Archive for September 26, 2009

Hey Presto

Posted in FILM with tags , , , , , , , , , , on September 26, 2009 by dcairns

Mad Magician web classic poster

THE MAD MAGICIAN is the second of Vincent Price’s horror flicks, after HOUSE OF WAX (factor in SON OF SINBAD and Uncle Vinnie must be one of the most persistently three-dimensional of actors, for reasons I can’t quite fathom), and despite boasting a story by Crane Wilbur, who scripted the earlier film, and direction by John Brahm, who had brought expressionist/noir chiaroscuro stylings to two Laird Cregar shockers (THE LODGER and HANGOVER SQUARE), it’s easy to see why it doesn’t have the same killer rep as Andre De Toth’s wax museum penny dreadful.

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Obviously shot on a lower budget, MM is black and white, but a slightly gray and washed-out kind, not quite up to the usual standards of Brahm or ace cinematographer Bert Glennon. I suspect the technical difficulties of the 3D resulted in over-lighting, or something. I can’t think of any b&w 3D movies with outstanding cinematography, actually. And Brahm doesn’t do too many of the great off-balance compositions and slow advances that made his Cregar movies deliciously spooky — I suspect Price’s physog just doesn’t inspire him the way lovely Laird’s bloated kisser obviously did.

The plot has compensations — Price may be the only killer in screen history to frame his first victim for his second victim’s murder, and he attempts to repeat the trick with a third target. The gimmick is rubber masks, which Price has developed as part of his job designing tricks for magicians (imagine if the BBC’s Jonathan Creek went bad — and not in the sense of slowly running out of ideas and charm and droning on endlessly with a mounting sense of desperation, because obviously that couldn’t happen). He also uses lethal tricks such as a buzz saw and a crematorium to dispose of his enemies, although ex-wife Eva Gabor is despatched via simple strangulation. Which is odd — you’d think she was the kind of person who could inspire a far more creative homicide.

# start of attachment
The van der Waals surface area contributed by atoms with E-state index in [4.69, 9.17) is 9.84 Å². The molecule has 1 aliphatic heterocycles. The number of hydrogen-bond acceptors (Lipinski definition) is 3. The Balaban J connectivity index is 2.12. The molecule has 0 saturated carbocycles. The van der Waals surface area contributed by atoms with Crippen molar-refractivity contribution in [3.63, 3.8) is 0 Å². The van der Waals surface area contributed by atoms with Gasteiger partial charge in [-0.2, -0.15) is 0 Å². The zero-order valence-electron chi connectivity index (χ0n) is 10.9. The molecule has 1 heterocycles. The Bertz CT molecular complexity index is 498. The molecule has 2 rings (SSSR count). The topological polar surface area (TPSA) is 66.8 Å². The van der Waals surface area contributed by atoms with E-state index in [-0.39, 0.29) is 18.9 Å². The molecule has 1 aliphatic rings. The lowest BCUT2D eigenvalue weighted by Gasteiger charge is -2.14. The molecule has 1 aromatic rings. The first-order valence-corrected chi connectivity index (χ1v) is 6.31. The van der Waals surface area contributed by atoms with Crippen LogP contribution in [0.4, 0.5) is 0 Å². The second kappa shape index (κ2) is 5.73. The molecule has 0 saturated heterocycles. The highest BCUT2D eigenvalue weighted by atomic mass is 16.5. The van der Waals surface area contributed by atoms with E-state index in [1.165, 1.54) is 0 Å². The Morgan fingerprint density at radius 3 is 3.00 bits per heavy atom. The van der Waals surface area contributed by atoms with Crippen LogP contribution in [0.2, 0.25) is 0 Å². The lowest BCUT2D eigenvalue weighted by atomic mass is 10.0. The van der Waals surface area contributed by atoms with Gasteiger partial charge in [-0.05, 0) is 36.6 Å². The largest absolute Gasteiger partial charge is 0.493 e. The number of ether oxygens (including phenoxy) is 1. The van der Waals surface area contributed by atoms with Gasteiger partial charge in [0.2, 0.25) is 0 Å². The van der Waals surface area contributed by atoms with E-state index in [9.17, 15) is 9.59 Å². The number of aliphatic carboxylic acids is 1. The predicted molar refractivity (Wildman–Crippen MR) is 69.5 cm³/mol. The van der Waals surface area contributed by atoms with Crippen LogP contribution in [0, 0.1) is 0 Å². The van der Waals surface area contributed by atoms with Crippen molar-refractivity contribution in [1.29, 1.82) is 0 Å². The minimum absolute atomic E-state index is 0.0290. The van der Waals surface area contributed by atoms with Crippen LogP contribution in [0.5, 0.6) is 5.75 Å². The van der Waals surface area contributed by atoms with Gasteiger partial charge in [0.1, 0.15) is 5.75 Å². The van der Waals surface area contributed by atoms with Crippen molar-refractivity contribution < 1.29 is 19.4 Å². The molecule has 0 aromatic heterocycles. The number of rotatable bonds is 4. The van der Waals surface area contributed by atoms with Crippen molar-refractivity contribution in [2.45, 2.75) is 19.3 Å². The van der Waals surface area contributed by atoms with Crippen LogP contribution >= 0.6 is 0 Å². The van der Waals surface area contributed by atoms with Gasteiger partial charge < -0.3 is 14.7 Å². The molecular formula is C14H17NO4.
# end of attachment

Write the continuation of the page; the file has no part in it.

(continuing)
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Actually, the film’s most surreal moment is when the script requires Price to slap Gabor, something he just can’t do with conviction. Price is an ungainly actor, a brilliantly athletic face mounted atop a stiff, bumbling frame, with a bandy lope of a run — only his hands seem to obey his mind, forming beautiful flourishes in the air. They might wield a whip or pull a maleficent lever, but slapping a face is something they draw the line at.